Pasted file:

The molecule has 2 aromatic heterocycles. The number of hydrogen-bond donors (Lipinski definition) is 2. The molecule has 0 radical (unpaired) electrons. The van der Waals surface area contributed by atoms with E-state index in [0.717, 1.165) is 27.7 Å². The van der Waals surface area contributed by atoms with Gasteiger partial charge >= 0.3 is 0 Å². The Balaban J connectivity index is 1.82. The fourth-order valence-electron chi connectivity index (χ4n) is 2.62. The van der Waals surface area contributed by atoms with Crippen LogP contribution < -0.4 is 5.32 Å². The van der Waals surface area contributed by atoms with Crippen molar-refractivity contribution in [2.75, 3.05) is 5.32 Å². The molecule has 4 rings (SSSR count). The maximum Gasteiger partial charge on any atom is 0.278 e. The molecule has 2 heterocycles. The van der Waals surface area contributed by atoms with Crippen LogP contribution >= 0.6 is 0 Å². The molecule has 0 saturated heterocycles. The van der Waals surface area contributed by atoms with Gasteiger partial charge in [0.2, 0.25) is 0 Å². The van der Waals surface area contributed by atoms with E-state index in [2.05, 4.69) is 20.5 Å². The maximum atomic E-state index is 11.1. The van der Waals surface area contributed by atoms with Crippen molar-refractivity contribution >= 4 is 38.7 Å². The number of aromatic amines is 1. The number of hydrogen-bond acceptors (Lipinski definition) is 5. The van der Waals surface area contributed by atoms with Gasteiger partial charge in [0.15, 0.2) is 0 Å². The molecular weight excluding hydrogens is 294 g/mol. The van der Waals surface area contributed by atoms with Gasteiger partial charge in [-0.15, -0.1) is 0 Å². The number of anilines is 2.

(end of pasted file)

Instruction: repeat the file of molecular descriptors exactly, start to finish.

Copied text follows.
The molecule has 2 aromatic heterocycles. The number of hydrogen-bond donors (Lipinski definition) is 2. The molecule has 0 radical (unpaired) electrons. The van der Waals surface area contributed by atoms with E-state index in [0.717, 1.165) is 27.7 Å². The van der Waals surface area contributed by atoms with Gasteiger partial charge >= 0.3 is 0 Å². The Balaban J connectivity index is 1.82. The fourth-order valence-electron chi connectivity index (χ4n) is 2.62. The van der Waals surface area contributed by atoms with Crippen LogP contribution < -0.4 is 5.32 Å². The van der Waals surface area contributed by atoms with Crippen molar-refractivity contribution in [2.75, 3.05) is 5.32 Å². The molecule has 4 rings (SSSR count). The maximum Gasteiger partial charge on any atom is 0.278 e. The molecule has 2 heterocycles. The van der Waals surface area contributed by atoms with Crippen LogP contribution >= 0.6 is 0 Å². The molecule has 0 saturated heterocycles. The van der Waals surface area contributed by atoms with Gasteiger partial charge in [0.2, 0.25) is 0 Å². The van der Waals surface area contributed by atoms with E-state index in [2.05, 4.69) is 20.5 Å². The maximum atomic E-state index is 11.1. The van der Waals surface area contributed by atoms with Crippen molar-refractivity contribution >= 4 is 38.7 Å². The number of aromatic amines is 1. The number of hydrogen-bond acceptors (Lipinski definition) is 5. The van der Waals surface area contributed by atoms with Gasteiger partial charge in [0.15, 0.2) is 0 Å². The molecular weight excluding hydrogens is 294 g/mol. The van der Waals surface area contributed by atoms with Gasteiger partial charge in [-0.15, -0.1) is 0 Å². The number of anilines is 2.